On the other hand, Mexico is a country that utilizes an inflation-adjusted (or current) accounting system where assets are indexed for inflation. Thus, the Mexican subsidiary would carry the asset on the books at 18 million pesos (12 million pesos * (1+50%) = 18 million pesos). Translating this using the current exchange rate of 18 pesos/USD yields
If the historical exchange rate were used, we would obtain the following value:
For the proper translation of value, we should either use the historic exchange rate with historical cost accounting or the current exchange rate with current accounting practices. For a foreign currency that has depreciated, we get the following general results (an appreciating currency would yield the opposite results):
Accounting Valuation Method
(Book Value) (Market Value)
Translation Historic No Change Increased Value
Rate Current Decreased Value No Change
In 1981, FASB 52 set the rules for U.S. GAAP accounting in which it stated that all asset and liability accounts must be translated at the current rate of exchange. Equity accounts are translated at historical rates of exchange. A separate account, ”Equity Adjustment from Translation”, is used to reflect translation gains and losses. The only exception to this is for assets in countries experiencing hyperinflation which is defined as cumulative inflation greater than 100% over a three-year period. In that case, historical exchange rates are allowed for non-monetary items (inventory/cost of goods sold, plant & equipment/depreciation).
In any event, translation exposure is not a real gain or loss in terms of making or losing money. The value of the asset is the value of the asset. The gain or loss results simply from translating from one currency to another. In that sense, one should not really worry about translation exposure (except to the extent that there is a perceived gain or loss from unsophisticated users of the financial statements).
While transaction exposure is an economic exposure in the sense that a real gain or loss can result (unlike translation exposure which is just an accounting gain or loss), the use of the term in this context is in reference to the risk associated with revenues, costs and demand for goods as foreign exchange rates fluctuate. Sometimes economic exposure is called “operating exposure” since it refers to the risk to operations. An example would be a devaluation of a foreign currency which would make your product relatively more expensive. Thus, it would be less competitive in the foreign country (as well as domestically), resulting in lower sales and lower profits.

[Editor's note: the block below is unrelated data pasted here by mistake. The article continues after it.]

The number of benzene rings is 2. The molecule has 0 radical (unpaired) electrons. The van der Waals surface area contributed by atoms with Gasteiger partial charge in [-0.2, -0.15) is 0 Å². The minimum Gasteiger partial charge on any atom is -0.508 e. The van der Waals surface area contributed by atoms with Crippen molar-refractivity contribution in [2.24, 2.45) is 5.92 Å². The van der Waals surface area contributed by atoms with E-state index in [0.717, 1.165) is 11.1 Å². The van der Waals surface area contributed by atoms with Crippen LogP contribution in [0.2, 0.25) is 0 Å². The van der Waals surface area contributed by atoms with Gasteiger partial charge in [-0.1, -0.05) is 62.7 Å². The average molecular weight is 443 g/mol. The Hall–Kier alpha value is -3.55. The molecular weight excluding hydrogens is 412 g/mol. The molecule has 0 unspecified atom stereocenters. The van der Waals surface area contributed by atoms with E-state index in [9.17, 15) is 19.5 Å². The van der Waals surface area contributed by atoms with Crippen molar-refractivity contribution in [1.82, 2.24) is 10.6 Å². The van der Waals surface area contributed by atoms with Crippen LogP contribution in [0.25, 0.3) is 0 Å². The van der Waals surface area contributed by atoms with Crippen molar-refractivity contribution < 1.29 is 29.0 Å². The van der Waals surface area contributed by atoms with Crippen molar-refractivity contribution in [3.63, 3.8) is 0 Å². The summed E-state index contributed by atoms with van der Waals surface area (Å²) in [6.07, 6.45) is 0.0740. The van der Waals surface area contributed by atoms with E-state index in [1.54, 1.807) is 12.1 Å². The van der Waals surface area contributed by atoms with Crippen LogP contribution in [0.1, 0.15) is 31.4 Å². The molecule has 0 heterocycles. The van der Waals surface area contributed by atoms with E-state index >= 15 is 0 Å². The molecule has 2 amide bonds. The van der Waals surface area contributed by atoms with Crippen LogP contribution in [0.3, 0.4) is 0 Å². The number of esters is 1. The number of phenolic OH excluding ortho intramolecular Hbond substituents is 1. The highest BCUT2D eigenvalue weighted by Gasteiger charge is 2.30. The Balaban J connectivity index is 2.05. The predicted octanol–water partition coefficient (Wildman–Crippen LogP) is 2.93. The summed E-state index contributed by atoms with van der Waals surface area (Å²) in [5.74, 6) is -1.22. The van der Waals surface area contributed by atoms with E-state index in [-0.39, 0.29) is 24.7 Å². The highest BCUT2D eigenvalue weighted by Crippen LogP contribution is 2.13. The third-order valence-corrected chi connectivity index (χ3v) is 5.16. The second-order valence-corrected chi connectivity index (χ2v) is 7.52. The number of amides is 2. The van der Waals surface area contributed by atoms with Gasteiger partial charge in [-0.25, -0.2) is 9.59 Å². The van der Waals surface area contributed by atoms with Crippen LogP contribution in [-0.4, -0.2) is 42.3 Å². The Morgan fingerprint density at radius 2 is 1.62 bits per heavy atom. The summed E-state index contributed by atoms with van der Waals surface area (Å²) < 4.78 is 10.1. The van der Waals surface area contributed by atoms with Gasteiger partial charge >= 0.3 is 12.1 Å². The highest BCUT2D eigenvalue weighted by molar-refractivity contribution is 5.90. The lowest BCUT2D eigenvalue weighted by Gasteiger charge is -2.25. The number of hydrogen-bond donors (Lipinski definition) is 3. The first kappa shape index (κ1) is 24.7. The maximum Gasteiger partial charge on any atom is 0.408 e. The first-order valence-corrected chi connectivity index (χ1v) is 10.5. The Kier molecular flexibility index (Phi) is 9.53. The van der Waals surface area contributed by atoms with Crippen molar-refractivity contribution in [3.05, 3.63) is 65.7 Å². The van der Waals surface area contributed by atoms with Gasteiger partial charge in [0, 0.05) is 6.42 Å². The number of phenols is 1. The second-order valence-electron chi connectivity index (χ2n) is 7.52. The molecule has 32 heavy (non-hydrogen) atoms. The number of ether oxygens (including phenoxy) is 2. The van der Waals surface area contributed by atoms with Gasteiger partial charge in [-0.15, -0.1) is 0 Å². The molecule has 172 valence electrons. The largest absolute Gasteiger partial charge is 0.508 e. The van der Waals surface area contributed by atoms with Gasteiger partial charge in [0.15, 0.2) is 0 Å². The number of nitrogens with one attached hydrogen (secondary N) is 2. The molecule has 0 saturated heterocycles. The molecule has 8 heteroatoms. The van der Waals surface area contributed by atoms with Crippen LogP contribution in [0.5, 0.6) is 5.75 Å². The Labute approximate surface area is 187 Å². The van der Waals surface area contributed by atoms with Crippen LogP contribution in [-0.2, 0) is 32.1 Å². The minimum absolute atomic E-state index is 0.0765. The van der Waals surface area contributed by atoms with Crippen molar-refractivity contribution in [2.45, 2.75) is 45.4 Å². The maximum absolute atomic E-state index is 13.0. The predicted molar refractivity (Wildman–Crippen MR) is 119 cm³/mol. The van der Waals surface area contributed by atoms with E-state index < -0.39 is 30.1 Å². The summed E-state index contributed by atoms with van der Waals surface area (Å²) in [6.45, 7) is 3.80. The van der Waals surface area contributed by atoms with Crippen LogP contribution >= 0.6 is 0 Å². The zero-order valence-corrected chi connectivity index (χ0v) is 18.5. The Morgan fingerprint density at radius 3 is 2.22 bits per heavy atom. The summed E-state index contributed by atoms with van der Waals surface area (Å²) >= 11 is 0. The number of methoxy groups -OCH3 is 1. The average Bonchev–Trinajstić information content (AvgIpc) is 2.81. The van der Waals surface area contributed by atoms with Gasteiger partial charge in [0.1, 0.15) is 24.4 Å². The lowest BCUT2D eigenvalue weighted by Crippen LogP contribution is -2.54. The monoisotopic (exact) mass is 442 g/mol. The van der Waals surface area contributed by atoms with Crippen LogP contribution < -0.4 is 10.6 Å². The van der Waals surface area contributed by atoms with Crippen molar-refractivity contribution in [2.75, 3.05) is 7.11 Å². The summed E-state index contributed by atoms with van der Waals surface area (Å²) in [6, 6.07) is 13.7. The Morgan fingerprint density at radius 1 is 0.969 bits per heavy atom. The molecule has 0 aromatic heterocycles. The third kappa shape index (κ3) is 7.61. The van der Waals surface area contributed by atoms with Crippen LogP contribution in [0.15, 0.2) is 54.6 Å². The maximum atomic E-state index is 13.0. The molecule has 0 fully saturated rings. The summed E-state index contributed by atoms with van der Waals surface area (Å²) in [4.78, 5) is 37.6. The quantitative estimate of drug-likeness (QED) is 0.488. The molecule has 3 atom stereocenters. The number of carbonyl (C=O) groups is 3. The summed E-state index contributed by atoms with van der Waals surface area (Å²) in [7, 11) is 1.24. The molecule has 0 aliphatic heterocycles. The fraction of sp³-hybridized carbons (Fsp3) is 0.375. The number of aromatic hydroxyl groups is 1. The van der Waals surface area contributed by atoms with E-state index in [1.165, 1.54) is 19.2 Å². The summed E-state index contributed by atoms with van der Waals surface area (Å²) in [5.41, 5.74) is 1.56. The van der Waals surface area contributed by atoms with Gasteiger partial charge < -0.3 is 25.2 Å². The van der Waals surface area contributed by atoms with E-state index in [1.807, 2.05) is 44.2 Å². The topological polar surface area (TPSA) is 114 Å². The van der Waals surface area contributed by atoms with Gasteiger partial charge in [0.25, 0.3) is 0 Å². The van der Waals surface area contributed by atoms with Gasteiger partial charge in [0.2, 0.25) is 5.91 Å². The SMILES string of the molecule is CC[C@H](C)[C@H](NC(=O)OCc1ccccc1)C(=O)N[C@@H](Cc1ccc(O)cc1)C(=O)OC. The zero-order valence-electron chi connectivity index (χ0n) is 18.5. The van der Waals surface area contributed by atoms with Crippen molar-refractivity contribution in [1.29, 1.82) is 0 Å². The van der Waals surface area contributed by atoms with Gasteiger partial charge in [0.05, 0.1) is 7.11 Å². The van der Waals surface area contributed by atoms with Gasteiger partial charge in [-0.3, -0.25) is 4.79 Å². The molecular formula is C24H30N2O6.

How can a company hedge against economic exposure? There is no perfect hedge, but there are actions that a company can take to help offset the risks over the longer period of time.
Production Management –
• Product sourcing: Diversify your source of materials. If you are producing in a foreign country that experiences a devaluation, then some of the loss of sales and profits from your products becoming relatively more expensive is offset by the fact that some of your costs have become less expensive since they are now bought from a country with a weaker currency
• Shifting production: As sales drop due to a currency becoming more expensive, you can shift production to countries where a weaker currency results in lower costs, again protecting your profit margin even though sales will decline.
Marketing Management –
• Geographic diversification: If sales weaken in one country, they may increase in another due to a change in currency values
• Market segmentation: High-end (luxury) segment or low-end (economy)
• Market share versus profit margin
• Product differentiation: helps make product less sensitive to price changes
Financial Management –
• Arrange financing so that a decrease in sales from a weaker currency is offset by cheaper debt servicing costs.